Halloween has just passed, a day which most around the Front Range of Colorado figure will be our first snowfall. No snow yet. Each morning (which comes a bit later each day), I wonder if that stillness which precedes a good dumping if snow will impregnate the airwaves, and then the silence of a big snow will slow the world down for a while. If it does happen, I will enjoy it, letting myself mirror the mood of my immediate environment. Yes, I will welcome slowing down. There is a Zen saying: “Go Slow, Slow, so you can go Fast, Fast.” Arthur Lydiard, the Father of the jogging movement back in the early 70’s and a famous New Zealand coach of multiple Olympians, had sayings echoing this sentiment: “Run Easy”,” Train smarter, not harder.”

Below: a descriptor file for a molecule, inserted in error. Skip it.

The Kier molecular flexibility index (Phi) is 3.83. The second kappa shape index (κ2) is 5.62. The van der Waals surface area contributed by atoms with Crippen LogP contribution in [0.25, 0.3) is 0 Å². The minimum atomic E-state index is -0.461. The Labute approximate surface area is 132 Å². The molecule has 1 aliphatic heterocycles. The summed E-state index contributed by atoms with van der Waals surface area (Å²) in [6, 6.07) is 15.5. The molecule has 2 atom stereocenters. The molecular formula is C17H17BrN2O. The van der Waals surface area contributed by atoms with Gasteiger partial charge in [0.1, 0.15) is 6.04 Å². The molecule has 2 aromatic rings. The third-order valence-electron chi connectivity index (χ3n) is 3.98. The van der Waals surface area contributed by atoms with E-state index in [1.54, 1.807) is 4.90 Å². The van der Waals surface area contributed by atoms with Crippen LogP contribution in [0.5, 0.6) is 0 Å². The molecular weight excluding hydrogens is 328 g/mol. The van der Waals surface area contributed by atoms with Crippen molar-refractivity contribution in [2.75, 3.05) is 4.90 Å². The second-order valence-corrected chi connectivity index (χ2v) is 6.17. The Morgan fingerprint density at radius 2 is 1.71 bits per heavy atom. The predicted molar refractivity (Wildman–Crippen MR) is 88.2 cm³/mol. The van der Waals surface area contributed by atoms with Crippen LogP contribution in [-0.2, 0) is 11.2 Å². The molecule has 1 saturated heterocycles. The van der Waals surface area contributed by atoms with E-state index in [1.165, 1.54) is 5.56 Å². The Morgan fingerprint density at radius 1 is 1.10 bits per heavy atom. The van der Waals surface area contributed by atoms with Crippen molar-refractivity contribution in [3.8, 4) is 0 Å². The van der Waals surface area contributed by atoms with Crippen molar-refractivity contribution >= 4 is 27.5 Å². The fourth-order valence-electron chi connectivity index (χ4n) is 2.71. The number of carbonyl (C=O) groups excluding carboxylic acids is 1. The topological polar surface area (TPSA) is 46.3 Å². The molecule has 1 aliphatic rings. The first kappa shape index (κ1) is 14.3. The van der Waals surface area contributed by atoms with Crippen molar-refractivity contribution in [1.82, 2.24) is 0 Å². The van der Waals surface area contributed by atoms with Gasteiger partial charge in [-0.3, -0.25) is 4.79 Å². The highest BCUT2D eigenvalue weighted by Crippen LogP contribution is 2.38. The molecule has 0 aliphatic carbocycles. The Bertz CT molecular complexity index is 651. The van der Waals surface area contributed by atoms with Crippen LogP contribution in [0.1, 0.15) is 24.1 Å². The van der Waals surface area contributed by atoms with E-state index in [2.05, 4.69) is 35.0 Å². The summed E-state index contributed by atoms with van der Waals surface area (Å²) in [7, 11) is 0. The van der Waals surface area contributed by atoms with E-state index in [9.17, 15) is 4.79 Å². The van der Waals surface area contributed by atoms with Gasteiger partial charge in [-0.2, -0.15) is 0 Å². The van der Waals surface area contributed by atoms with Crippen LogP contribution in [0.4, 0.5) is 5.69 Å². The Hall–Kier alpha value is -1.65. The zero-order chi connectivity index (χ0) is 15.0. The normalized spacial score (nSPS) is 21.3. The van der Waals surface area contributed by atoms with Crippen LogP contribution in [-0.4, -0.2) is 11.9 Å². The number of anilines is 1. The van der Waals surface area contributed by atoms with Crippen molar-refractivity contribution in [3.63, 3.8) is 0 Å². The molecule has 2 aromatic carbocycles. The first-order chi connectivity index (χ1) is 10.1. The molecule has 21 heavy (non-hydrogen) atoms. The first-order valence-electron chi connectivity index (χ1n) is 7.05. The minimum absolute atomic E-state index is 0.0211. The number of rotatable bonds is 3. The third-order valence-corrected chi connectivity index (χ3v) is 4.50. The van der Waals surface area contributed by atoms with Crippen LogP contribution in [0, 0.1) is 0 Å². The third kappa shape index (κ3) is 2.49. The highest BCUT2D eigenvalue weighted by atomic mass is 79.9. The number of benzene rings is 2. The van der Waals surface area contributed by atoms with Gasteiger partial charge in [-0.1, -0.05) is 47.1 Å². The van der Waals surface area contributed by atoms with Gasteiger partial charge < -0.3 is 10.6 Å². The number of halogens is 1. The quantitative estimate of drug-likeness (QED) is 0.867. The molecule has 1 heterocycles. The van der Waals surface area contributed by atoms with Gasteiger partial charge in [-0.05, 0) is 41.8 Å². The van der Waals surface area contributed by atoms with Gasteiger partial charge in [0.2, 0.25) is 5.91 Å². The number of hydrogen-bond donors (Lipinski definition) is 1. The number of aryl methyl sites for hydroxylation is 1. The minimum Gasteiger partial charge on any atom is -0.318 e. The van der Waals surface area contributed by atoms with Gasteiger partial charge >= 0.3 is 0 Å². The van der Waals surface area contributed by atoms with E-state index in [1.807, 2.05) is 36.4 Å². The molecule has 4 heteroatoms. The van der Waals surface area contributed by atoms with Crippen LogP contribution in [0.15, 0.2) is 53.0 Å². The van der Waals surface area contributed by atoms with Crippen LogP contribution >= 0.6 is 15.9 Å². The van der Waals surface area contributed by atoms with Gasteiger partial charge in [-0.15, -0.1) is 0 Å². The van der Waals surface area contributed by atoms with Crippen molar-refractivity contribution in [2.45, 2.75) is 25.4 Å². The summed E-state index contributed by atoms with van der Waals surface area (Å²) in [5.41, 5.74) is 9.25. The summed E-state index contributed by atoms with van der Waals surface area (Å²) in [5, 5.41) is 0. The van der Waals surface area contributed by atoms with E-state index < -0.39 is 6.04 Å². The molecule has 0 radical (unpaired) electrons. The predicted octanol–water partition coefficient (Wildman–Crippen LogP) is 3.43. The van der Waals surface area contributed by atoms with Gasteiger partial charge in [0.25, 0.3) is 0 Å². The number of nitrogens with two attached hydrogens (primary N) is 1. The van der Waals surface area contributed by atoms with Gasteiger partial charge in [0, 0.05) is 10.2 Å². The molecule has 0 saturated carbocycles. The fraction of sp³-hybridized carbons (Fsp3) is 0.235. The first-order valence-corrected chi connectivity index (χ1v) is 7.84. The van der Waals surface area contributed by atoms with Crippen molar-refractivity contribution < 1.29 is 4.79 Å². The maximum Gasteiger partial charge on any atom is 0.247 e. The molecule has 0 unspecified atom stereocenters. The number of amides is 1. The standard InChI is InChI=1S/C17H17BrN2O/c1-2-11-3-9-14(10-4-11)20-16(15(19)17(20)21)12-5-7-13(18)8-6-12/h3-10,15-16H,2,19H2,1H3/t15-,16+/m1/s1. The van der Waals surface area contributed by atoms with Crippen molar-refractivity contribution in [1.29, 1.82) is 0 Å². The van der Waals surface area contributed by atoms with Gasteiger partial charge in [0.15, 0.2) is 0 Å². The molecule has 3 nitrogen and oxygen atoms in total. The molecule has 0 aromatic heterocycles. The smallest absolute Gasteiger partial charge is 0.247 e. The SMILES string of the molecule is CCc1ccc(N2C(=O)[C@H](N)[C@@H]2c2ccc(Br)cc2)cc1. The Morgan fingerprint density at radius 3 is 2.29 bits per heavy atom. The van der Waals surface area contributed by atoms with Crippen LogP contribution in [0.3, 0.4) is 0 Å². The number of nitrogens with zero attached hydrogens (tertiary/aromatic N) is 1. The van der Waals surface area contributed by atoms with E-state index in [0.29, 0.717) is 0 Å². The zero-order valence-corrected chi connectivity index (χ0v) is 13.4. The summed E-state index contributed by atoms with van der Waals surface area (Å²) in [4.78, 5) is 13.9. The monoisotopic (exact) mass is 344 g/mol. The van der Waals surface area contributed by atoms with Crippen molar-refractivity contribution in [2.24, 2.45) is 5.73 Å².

I’m grateful for the seasons, which call for a change-up in my inner mood and outer action, four times a year. They allow me to stay connected to my instinctual self, and in-touch with my sensuality. Recently, on a visit to Cleveland for a wedding, I ran with my friend Lori through Rockefeller Park, along Martin Luther King Blvd. The leaves were thick in the grass alongside the sidewalk and she darted over to them, exclaiming: ”I have to run through them! hear them! and feel them crunch under my feet!” (She even said “I need to run over dog-doo too!” though I don’t think that’s seasonal :) ). After our playful, care-free run to the waterfront of Lake Erie, I zipped along for a 40 minute tempo run, senses awakened, playful, creative side “On.” I felt totally Alive. When that first snow comes, I am vow to dart into it, celebrating the new experiences for my senses: re-hydrating with snowflakes on my tongue, leaving memories of parched runs in summer heat behind. I won’t fear the darkness; I’ll be especially motivated to manage my time, so I’m not out on icy roads after dark. I recently saw a quote: “Dreams keep one young.”